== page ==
BACKGROUND: Anesthetic dreaming and anesthesia awareness are well distinct phenomena. Although the incidence of intraoperative awareness is more common among patients who reported a dream after surgery, the exact correlation between the two phenomena remains an unsolved rebus. The main purpose of this study was to investigate anesthetic dreaming, anesthesia awareness and psychological consequences eventually occurred under deep sedation. Intraoperative dreaming experiences were correlated with dream features in natural sleep.
METHODS: Fifty-one patients, undergoing surgical excision of fibroadenomas under a Bispectral index-guided deep sedation anesthesia with propofol target controlled infusion, were enrolled into this prospective study. Psychological assessment was performed through the State Trait Anxiety Inventory. A questionnaire was adopted to register dreaming and anesthesia awareness. Data were collected after emergence (t0), 24 hours (t1), 1 month (t2), 6 months (t3).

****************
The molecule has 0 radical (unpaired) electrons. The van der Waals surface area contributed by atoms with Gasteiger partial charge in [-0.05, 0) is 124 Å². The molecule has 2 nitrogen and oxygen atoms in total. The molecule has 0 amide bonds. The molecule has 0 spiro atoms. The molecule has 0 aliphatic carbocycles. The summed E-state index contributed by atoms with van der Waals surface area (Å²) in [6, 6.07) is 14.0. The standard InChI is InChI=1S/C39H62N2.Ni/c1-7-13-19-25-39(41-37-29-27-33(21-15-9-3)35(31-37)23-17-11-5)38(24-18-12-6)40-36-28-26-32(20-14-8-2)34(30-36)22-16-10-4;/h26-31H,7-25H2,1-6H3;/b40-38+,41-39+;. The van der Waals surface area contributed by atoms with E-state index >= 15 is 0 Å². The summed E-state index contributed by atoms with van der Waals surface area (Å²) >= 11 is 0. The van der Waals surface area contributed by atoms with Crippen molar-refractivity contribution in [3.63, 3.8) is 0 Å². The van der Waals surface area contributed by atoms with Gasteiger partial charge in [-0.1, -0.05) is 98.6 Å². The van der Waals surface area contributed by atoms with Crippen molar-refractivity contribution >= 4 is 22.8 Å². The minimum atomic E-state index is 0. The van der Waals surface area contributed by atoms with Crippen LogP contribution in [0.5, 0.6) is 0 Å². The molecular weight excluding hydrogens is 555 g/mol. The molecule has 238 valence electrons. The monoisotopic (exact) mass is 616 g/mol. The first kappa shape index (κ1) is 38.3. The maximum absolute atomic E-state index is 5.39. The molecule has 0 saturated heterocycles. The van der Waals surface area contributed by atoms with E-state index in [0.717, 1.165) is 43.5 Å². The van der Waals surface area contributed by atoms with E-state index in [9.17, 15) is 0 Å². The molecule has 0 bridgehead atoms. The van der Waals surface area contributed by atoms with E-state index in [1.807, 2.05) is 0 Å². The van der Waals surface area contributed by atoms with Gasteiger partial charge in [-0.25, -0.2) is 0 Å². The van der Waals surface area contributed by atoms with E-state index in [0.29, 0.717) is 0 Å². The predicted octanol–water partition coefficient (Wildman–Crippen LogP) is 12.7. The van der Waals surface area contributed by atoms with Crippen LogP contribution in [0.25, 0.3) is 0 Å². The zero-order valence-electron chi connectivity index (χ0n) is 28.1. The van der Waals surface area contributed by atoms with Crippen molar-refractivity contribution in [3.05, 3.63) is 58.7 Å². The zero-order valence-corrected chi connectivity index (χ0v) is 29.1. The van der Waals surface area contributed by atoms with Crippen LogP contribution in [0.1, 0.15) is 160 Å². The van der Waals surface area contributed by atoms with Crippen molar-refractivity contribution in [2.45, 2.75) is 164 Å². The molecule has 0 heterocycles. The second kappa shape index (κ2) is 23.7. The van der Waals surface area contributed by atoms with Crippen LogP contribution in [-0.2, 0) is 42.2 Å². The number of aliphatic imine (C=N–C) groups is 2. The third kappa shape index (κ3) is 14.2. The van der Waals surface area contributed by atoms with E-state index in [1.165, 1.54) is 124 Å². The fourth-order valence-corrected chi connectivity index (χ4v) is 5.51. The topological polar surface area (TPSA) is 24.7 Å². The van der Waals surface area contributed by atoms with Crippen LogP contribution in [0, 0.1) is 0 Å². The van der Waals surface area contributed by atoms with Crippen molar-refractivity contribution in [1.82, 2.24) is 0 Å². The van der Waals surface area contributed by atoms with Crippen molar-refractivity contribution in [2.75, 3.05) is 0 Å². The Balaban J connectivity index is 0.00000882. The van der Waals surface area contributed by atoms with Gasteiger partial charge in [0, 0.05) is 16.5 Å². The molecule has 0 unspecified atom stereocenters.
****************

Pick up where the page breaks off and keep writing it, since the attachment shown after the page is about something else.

RESULTS: Six patients (12%) reported anesthetic dreaming at t0 confirming the response at each subsequent evaluation. One patient (2%) confirmed dreaming during anesthesia in all, but denied it at t0. There was a high correlation between the intraoperative dream contents and the features of dreams in natural sleep. No cases of anesthesia awareness were detected. A similar level of satisfaction was observed in dreaming and no-dreaming patients.
CONCLUSIONS: Anesthetic dreaming does not seem to influence satisfaction of patients undergoing deep sedation with propofol target controlled infusion. A psychological assessment would seem to improve the evaluation of possible psychological consequences in dreamer patient.
- Journal Article